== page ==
A copy of the article is available at SSRN here.

Ontario appeal court allows appeal, lifts stay in Yaiguaje v. Chevron Corp.

December 17, 2013

Chevron Corporation

The Court of Appeal for Ontario has just released its judgment in Yaiguaje v. Chevron Corporation, 2013 ONCA 758; (“Yaiguaje“) a significant conflict of laws decision which will have major repercussions beyond cross-border and international litigation.

For a backgrounder, see Alejandro Manevich’s guest post: Lago Agrio comes to Ontario: Chevron and the $19B judgment and also my guest posts: The Motions to Dismiss inYaiguaje, and Comments on the Lago Agrio Plaintiffs Enforcement Action in Canada over at Ted Folkman’s Letters Blogatory.

(more…)

Foreign judgments not subject to limitation periods, Ontario Court rules

October 2, 2013
Salvador Dali, Melting Clock

Salvador Dali, Melting Clock

In a ground-breaking decision, Mr. Justice Newbould in PT ATPK Resources TBK (Indonesia) v. Diversified Energy and Resource Corporation et al., 2013 ONSC 5913 (Ont. S.C.J.-Commercial List) (“ATPK”) held that truly foreign judgments (i.e. non-inter-provincial judgments or U.K. judgments subject to the Reciprocal Enforcement of Judgments (U.K.) Act,  RSO 1990, c R.6 (as am.) (REJUKA)) are not subject to any limitation period for recognition and enforcement purposes.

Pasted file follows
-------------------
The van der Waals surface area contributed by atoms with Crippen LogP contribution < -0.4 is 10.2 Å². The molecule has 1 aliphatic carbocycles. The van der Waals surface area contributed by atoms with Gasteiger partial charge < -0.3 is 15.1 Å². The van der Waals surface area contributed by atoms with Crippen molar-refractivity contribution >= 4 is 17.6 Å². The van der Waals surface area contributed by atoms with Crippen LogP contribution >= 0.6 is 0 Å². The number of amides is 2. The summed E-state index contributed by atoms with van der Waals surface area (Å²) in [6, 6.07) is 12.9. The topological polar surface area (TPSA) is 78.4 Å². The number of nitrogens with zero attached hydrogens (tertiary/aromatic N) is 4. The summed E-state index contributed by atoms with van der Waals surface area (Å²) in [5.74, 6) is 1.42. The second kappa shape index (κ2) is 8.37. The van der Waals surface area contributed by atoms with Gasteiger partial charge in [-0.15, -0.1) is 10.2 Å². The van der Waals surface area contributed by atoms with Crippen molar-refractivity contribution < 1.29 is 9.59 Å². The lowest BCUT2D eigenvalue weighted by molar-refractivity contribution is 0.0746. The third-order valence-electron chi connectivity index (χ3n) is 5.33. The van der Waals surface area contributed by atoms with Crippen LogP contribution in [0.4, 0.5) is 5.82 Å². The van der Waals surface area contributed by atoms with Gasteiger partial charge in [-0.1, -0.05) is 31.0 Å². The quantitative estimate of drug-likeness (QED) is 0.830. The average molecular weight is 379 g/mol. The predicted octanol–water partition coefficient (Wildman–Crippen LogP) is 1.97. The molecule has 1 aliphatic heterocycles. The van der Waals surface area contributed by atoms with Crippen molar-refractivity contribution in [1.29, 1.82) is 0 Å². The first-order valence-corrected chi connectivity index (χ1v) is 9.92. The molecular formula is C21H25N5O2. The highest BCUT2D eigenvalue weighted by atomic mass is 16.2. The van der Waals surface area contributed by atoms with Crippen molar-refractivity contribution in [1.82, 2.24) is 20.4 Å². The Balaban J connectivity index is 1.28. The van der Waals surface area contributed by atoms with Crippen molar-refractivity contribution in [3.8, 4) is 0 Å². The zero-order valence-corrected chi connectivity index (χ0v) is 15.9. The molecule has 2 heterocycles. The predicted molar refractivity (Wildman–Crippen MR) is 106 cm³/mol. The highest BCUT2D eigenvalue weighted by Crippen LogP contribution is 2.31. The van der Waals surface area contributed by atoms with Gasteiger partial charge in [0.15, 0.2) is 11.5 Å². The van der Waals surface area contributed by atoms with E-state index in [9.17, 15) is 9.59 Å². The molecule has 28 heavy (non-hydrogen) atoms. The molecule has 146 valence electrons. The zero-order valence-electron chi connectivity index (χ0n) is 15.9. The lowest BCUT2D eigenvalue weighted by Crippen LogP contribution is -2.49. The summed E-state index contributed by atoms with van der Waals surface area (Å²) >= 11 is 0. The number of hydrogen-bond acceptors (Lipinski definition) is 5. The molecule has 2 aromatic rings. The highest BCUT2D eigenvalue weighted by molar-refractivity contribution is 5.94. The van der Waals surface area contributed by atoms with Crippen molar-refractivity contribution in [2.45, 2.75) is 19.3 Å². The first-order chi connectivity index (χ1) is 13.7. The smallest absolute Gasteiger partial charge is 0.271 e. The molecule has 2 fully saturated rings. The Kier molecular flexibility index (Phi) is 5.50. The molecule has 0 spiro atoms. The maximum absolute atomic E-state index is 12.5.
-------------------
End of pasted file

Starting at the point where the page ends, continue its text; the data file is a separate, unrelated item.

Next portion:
In ATPK, the applicant, PT ATPK RESOURCES TBK (Indonesia) (“ATPK”) applied for “registration” and enforcement against Hopaco Properties Limited (“Hopaco”) of two judgments of the High Court of the Republic of Singapore. Of course, “registration” is a misnomer, since Canada and Singapore have not entered into any bi-lateral enforcement treaty, such that recognition or enforcement is governed under traditional Canadian conflict of laws principles. (more…)

Manuel A. Gomez, “The Global Chase: Seeking the Recognition and Enforcement of the Lago Agrio Judgment Outside of Ecuador”

August 14, 2013

 Manuel A. Gomez (Florida International University (FIU) – College of Law) has posted “The Global Chase: Seeking the Recognition and Enforcement of the Lago Agrio Judgment Outside of Ecuador”, Stanford Journal of Complex Litigation, Vol. 1, No. 199, 2013/Florida International University Legal Studies Research Paper No. 13-14. The abstract reads: